Multi-Asset Trading Drives Front-to-Back Office Change
The need to trade multiple asset classes is the impetus for improving technology across the front-, middle- and back-offices.
Over the past two years, trading technology provider Object Trading has expanded its global exchange coverage to include direct access to the Nordic, Brazilian, Malaysian and Taiwanese marketplaces, bringing Object Trading’s total global coverage to over 50 markets, while asset class coverage now includes physical cash FX in addition to equities, FX and exchange-traded derivatives.
“For the buy side, our global platform enables them to identify and employ trading strategies that they might not have thought of previously,” said Steve Woodyatt, CEO of Object Trading. “Chasing alpha is no longer about latency arbitrage or single strategies or even single asset classes. We provide the buy side the tools to choose venues, asset classes, liquidity pools, and aggregate risk across one or more prime brokers, for the broadest spectrum of asset allocation.”
Object Trading provides buy and sell side market participants with Direct Market Access (DMA) infrastructure for electronic exchange connectivity specifically engineered for high performance trading applications. Its FrontRunner suite offers low latency, high volume order management, coupled with integrated real-time price distribution and pre-trade risk management.
“Pre-trade risk management is a major factor for the buy side, in the wake of MF Global and similar episodes,” said Woodyatt.
On the post-trade side, financial firms are increasingly turning to external solutions providers as a way to attain post-trade processing simplicity while reducing technology costs and risks and enabling easier entry into new asset classes.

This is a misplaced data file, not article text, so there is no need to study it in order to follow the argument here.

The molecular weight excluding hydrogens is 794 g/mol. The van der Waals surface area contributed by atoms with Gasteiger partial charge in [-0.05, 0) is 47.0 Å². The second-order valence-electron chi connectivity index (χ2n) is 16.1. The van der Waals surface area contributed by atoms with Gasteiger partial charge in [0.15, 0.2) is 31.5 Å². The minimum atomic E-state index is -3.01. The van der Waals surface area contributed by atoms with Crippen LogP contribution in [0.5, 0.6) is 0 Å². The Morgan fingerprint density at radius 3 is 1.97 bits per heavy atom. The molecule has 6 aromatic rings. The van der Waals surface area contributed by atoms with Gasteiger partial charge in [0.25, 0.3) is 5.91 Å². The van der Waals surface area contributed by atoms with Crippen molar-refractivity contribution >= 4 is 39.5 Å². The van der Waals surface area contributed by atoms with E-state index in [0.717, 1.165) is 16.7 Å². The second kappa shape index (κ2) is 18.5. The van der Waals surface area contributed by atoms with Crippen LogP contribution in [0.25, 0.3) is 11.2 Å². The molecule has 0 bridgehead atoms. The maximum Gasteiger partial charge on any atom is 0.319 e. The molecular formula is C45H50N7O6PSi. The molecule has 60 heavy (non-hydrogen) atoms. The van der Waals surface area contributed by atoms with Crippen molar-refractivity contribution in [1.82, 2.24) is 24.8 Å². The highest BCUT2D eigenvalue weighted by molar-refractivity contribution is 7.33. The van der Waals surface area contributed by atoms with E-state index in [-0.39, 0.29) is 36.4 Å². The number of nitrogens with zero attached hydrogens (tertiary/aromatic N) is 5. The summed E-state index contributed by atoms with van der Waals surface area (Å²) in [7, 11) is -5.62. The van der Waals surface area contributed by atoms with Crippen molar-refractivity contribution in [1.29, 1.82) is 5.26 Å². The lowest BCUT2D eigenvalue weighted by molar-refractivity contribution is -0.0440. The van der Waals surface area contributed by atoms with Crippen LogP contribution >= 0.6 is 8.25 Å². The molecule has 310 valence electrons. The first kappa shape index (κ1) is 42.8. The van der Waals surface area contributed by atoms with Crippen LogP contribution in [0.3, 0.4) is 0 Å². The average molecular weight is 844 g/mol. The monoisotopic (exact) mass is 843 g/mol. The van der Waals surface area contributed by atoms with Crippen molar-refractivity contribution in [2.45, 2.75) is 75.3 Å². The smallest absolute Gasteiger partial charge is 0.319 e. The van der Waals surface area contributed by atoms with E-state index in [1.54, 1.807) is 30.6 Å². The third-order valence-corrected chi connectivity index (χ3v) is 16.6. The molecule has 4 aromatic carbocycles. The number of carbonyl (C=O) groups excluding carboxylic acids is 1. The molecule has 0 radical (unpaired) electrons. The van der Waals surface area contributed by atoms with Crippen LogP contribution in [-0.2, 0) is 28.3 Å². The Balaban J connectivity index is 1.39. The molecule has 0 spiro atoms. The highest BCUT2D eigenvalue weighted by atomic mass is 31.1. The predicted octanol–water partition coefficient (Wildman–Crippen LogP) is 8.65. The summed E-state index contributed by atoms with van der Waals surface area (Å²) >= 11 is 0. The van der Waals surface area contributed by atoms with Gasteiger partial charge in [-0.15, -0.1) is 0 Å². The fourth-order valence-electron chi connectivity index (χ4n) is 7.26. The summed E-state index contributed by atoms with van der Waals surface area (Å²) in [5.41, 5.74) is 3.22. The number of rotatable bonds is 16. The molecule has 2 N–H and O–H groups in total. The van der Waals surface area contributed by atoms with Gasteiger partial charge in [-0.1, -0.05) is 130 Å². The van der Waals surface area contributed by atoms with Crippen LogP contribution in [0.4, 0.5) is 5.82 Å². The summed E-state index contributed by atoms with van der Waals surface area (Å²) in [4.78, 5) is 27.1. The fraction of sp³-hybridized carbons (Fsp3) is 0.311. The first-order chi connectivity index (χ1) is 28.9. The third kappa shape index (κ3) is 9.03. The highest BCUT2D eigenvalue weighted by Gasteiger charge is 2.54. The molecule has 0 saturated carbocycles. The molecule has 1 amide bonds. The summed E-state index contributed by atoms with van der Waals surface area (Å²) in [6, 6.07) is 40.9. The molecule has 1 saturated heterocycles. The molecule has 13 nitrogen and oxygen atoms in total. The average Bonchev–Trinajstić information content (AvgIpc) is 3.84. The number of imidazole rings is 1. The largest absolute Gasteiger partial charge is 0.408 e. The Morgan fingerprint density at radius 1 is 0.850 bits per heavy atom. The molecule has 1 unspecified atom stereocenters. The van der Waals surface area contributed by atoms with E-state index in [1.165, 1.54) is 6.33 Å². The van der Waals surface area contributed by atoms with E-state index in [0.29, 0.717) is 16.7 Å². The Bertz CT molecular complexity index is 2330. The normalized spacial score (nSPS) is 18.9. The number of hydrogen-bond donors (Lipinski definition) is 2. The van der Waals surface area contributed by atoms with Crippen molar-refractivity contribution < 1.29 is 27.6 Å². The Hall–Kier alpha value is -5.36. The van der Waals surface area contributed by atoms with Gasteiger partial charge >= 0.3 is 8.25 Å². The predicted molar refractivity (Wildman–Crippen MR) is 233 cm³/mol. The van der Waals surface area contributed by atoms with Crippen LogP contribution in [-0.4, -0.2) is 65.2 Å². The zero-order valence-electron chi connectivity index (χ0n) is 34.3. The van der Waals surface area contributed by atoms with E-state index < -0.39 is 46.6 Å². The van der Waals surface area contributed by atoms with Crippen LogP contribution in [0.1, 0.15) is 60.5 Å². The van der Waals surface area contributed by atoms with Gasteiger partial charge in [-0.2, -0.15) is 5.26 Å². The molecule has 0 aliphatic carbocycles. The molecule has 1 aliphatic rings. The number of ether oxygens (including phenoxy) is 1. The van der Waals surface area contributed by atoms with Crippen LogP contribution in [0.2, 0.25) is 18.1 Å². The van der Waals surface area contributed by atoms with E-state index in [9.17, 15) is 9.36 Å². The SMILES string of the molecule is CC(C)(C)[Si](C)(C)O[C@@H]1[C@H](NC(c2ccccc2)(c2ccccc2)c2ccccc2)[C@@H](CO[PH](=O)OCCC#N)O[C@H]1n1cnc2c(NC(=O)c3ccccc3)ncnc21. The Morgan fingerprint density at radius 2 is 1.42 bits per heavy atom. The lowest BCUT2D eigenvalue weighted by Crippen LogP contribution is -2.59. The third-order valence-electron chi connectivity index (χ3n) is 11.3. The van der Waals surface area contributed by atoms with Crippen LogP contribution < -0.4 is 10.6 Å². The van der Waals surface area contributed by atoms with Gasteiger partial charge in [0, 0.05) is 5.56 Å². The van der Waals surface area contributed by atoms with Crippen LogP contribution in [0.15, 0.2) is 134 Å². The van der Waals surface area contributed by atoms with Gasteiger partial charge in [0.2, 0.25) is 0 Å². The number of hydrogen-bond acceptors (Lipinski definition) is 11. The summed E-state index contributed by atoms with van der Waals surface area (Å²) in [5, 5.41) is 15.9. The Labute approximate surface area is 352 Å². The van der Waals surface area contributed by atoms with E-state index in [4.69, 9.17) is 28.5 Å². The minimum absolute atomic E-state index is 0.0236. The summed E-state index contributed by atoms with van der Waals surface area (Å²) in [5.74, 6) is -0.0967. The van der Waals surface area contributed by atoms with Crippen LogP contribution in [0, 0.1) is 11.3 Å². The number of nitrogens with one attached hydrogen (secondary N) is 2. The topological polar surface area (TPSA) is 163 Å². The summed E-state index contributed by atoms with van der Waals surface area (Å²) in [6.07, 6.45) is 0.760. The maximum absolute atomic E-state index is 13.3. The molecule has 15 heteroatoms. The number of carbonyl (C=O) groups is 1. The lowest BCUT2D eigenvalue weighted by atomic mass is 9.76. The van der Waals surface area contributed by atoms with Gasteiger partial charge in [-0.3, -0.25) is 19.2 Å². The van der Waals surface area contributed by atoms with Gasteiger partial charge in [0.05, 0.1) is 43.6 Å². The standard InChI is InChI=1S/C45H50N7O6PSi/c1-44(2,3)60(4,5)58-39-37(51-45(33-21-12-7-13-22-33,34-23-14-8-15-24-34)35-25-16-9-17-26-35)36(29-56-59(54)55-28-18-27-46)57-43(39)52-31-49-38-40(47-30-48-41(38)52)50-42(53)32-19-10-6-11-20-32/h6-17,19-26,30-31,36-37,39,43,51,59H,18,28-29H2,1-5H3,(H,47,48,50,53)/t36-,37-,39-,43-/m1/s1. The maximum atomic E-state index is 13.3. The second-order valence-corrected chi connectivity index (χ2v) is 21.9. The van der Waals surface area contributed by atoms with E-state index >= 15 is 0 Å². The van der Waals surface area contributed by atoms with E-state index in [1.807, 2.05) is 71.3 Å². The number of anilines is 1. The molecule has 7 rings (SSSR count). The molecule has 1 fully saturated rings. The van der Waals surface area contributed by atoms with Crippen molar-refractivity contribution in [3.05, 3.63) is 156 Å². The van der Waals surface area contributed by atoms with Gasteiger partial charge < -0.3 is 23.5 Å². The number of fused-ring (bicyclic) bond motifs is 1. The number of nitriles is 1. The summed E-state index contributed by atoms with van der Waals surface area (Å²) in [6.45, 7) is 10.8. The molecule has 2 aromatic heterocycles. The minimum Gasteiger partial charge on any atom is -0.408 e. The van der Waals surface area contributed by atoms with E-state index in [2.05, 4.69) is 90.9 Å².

“In recent years, multi-asset class trading has exploded as buy- and sell-side firms utilize a broader array of investment strategies to improve performance and outperform their peers,” said David Campbell, senior strategy and product manager, securities processing solutions, international, at Broadridge Financial Solutions. “This diversification has occurred across both asset segments and geographies as firms seek out new opportunities for growth.”
Centralizing post-trade operations affords brokers enhanced business opportunities, streamlined operations and reduced operating costs.
“As trading across multiple asset classes increases, operating in silos is no longer an effective strategy for optimizing operations, mitigating risk and capitalizing on market opportunities,” Campbell said.
Issues associated with cost, compliance and capability are also forcing firms to consider outside vendors for functions that until recently had typically been run in house.
“Managed services allows firms to maintain control of the critical functions that provide competitive advantage, whether in risk management, trading strategies or customized client solutions, while reducing support burdens where specific resources are lacking,” said Woodyatt. “Do I really need to invest time and effort in managing that, or can I use a trusted partner to provide and manage that service, and concentrate on developing new trading strategies and getting more alpha out of existing ones?”
Three key factors are driving the need for change, according to a report by Broadridge: an increased focus on risk reduction and client service; globalization accentuating the need for efficiency; and rising cost pressures driving consolidation.
Firms need to re-evaluate their approach to multi-asset processing based on the changing requirements of their businesses, their clients and regulators, according to the Broadridge report. This includes the ability to incorporate disparate workflows, maximize efficiency and reduce operational bottlenecks, and identify operations and technology gaps that increase risks to the organization.
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